"We came to Spatz as a family business, so we kind of grew up in the industry," Laura tells us. Laura and John's father, Joel Nelson, bought Spatz in 1989; it's a run-of-the-mill manufacturing plant still cranking out products today. Of course, touring Spatz isn't the Willy Wonka fantasy you might have in mind: Instead of edible lipstick bullets made from vanilla-scented chocolate (that's what you envision, too, right?), it's mostly industrial machines melting resin into cosmetic packaging and employees assembling eyeliners for big beauty brands. Side note: The rumor about the founders of ColourPop making products for the big brands on the side? That's true, too. So while you may assume that the Nelsons' bread and butter lies in ColourPop and Kylie Cosmetics, Spatz also turns a profit by selling products to various big brands. Some of those we saw being made during our visit are the kind you'd find at both the makeup counter and the drugstore. But Spatz is not the only lab that does this kind of product double-dipping — private-label production is a common practice in the beauty industry, and many companies and beauty professionals use it to cut down on the costs associated with manufacturing and packaging their own lines.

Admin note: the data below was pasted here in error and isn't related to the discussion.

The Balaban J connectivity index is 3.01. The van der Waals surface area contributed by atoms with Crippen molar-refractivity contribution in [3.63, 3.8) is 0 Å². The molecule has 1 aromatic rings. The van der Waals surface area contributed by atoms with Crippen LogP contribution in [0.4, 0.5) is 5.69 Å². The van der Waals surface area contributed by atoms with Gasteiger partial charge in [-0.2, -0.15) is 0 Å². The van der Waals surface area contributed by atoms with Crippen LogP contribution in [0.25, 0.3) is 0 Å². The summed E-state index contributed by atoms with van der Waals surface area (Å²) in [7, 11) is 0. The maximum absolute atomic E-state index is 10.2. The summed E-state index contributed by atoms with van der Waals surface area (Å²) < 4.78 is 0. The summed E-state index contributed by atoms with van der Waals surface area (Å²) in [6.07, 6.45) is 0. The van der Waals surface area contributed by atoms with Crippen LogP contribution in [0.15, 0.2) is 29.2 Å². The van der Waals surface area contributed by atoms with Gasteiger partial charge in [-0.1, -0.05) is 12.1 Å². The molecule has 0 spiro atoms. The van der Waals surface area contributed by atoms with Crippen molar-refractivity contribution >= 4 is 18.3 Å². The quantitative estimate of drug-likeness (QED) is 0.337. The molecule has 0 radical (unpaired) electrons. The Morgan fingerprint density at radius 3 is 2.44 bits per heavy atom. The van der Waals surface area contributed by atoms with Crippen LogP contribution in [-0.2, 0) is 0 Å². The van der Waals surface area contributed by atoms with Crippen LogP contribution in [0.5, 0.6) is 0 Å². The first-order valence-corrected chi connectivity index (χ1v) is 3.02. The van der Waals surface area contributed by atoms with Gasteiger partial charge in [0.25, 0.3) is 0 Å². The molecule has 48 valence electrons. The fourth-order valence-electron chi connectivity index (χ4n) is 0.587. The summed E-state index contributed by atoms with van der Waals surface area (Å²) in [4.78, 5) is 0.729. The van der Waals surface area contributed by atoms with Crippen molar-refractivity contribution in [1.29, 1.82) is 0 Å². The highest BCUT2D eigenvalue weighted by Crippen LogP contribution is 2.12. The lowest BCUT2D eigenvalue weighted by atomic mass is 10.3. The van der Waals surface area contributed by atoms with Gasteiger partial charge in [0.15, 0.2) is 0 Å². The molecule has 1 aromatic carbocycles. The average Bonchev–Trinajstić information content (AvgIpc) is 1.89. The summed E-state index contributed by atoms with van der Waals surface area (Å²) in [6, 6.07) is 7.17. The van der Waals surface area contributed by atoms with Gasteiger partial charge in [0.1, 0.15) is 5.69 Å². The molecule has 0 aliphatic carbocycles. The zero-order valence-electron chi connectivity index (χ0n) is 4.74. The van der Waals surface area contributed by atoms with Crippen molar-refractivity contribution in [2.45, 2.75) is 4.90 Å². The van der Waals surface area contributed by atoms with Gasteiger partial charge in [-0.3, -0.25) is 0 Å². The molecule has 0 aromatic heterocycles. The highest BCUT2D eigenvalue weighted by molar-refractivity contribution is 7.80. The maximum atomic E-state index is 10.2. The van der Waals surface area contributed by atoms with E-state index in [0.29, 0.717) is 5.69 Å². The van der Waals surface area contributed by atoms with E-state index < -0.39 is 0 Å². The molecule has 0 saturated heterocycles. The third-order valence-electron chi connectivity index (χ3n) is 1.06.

If you're following closely, you don't have to be a cosmetic chemist to know what happened next: Laura and John came up with a plan to cut out the middleman on a nifty little side project. After all, they have everything one needs to create rad products, including an intimate working knowledge of the industry. "Part of what allowed this opportunity is that we had been in our incumbent company Spatz Laboratories providing products to a lot of the global brands," John tells us. "The industry is very much fragmented, but since we have all of this under one roof it's really a startup based on the heritage of a 60-year-old company."
A Seed Was Planted...